Written by Daniel Hazard
Martin B. Copenhaver
"For everything there is a season, and time for every matter under heaven." - Ecclesiastes 3:1-8
Everyone is talking about balance these days. We want more balance in our lives. We complain about the lack of balance. We strive for the right balance between our work lives and the rest of our lives. Magazines provide carefully balanced lists of suggestions about how to get more balance. But, frankly, to me the whole concept of balance sounds exhausting, like balancing on one foot or balancing a tray of full glasses while walking on a rocky path - I can do it, to be sure, but not for long. I don't know of anyone who can stay balanced for very long.
But balance is not a biblical virtue. Instead, the way of life that is commended in the Bible is more about rhythm than it is about balance. There is the rhythm of the week, six days of work and one day of rest, set within the larger rhythms of the liturgical year. Jesus spent time in intense engagement with the people around him in rhythm with time alone or with close friends. And then there is the basic spiritual rhythm of breathing in and breathing out. Indeed, there is a "time for every matter under heaven," which is an ancient affirmation of the place of rhythm in our lives.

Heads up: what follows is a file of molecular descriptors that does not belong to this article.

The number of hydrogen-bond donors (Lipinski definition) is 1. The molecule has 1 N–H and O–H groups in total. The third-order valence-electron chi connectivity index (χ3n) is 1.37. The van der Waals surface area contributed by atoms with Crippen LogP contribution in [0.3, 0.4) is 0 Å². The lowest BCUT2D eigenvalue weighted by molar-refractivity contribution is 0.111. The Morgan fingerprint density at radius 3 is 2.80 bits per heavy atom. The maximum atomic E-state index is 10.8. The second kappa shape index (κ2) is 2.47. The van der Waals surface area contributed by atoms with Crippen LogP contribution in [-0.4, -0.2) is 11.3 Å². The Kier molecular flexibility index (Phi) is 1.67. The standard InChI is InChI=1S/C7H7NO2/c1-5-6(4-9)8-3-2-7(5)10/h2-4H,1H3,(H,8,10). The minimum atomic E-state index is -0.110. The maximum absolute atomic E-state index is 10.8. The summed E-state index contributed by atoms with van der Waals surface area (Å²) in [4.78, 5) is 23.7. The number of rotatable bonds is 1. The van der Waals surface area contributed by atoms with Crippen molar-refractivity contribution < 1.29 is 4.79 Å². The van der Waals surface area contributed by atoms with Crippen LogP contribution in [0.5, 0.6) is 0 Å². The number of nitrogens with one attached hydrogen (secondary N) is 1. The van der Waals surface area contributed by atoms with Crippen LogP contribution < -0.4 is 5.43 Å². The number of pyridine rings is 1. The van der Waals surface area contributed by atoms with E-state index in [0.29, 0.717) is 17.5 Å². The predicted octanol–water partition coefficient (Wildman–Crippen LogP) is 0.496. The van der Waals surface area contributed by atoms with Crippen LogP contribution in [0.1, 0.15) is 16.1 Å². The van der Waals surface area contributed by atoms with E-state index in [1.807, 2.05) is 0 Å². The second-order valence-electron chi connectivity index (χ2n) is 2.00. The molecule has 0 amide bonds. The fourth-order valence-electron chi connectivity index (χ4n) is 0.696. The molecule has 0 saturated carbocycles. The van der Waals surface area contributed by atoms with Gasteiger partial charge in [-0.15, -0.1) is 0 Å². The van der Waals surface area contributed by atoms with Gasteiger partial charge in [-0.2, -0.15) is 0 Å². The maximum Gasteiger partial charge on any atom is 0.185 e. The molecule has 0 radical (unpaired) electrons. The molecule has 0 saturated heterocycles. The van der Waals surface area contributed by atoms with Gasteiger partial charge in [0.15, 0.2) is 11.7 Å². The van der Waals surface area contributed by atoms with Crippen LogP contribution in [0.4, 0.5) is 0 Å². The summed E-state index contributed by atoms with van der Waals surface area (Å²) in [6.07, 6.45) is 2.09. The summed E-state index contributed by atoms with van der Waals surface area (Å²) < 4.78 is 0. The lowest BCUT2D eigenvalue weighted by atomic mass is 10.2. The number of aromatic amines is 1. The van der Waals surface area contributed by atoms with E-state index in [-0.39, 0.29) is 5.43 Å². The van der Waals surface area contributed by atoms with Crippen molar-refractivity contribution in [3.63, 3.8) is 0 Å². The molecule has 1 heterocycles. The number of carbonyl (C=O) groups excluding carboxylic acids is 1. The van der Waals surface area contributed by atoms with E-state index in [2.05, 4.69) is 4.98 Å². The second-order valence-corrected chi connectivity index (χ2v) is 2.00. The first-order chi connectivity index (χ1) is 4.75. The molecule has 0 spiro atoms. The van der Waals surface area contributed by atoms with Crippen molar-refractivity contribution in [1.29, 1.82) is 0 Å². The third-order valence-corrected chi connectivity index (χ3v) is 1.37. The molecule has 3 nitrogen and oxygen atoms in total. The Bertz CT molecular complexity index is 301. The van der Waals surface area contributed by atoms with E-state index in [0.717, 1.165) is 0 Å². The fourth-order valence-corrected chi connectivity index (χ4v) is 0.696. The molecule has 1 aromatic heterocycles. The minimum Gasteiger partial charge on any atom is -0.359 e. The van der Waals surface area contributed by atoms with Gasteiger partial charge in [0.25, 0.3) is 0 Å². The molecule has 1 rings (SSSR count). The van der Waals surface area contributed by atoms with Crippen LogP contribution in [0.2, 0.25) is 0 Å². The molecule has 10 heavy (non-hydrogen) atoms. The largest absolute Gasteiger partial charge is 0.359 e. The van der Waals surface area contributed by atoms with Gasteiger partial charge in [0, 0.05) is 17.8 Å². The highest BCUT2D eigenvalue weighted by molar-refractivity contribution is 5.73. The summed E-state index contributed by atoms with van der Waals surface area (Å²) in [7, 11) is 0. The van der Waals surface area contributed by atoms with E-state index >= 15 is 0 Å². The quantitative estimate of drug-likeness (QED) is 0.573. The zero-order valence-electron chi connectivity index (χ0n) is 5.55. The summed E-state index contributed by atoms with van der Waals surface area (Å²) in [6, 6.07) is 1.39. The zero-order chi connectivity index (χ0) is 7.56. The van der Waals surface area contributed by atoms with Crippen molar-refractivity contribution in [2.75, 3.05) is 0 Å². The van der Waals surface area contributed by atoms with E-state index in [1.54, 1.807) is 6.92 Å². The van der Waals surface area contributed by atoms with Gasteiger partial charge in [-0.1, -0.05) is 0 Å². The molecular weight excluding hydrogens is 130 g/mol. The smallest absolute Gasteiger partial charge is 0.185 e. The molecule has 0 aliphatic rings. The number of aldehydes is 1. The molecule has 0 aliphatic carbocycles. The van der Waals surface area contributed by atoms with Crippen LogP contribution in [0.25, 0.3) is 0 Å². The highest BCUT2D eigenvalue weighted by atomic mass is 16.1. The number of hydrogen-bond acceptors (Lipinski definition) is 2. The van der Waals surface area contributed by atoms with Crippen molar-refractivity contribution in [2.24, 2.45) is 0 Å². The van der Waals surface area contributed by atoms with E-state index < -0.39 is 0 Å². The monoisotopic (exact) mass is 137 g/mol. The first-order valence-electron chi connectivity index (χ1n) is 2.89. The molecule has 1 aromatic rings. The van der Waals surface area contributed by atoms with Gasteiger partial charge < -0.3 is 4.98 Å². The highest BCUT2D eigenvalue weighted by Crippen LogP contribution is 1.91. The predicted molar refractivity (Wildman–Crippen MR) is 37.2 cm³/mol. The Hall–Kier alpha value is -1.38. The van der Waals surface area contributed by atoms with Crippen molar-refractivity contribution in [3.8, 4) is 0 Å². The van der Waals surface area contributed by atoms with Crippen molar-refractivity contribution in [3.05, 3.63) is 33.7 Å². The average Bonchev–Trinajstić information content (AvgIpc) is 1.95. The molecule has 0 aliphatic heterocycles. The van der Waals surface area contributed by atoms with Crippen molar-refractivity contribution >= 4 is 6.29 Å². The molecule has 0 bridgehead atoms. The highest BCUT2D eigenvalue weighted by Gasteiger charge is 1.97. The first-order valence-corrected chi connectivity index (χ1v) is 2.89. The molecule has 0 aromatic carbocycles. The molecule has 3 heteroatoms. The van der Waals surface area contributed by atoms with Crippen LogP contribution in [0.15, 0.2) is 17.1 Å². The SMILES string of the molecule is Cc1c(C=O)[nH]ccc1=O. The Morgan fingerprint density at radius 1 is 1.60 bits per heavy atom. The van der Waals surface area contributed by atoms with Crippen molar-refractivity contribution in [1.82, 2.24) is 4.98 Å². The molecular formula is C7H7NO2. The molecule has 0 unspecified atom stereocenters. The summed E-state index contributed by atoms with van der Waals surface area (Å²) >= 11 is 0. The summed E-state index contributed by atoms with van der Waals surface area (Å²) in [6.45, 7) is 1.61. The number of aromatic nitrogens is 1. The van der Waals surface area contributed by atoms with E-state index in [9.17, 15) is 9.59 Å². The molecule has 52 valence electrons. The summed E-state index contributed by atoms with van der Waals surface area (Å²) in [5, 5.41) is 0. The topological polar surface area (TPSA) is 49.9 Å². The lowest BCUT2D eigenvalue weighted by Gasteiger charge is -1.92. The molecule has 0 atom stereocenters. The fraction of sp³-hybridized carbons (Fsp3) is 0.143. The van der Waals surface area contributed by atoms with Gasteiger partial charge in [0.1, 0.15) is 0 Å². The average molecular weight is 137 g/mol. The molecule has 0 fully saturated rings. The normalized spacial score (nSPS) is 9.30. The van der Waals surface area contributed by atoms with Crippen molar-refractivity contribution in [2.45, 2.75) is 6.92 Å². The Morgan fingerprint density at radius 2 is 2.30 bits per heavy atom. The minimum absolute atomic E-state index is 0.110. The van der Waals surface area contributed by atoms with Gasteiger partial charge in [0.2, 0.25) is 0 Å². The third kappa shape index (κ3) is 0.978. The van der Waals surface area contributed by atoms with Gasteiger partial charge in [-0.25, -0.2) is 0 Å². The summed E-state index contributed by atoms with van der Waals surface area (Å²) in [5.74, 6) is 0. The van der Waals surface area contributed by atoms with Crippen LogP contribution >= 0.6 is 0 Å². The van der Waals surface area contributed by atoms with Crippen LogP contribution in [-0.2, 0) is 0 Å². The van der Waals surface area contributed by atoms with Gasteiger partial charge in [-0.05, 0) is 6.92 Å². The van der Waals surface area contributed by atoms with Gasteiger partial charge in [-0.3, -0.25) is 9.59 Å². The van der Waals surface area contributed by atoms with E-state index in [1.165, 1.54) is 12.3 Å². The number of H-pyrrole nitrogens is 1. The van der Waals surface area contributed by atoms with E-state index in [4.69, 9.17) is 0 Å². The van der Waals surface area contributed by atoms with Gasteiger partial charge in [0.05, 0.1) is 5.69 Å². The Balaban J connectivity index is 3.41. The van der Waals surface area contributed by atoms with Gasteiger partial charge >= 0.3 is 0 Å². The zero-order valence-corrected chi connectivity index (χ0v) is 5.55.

When we strive for balance it is like standing on one foot. When we respond to the rhythms of creation, it is more like taking part in a dance—first one foot, and then the other. Which one sounds more life-giving to you? Exactly.
God, help me to know how to move my feet in the rhythmic dance of your creation, first one and then other. And if I lose my balance, help me to pick myself up, dust myself off, and start all over again.
Martin B. Copenhaver is Senior Pastor of Village Church, United Church of Christ, in Wellesley, Massachusetts. A new edition of his book, Living Faith While Holding Doubts has just been published by Pilgrim Press.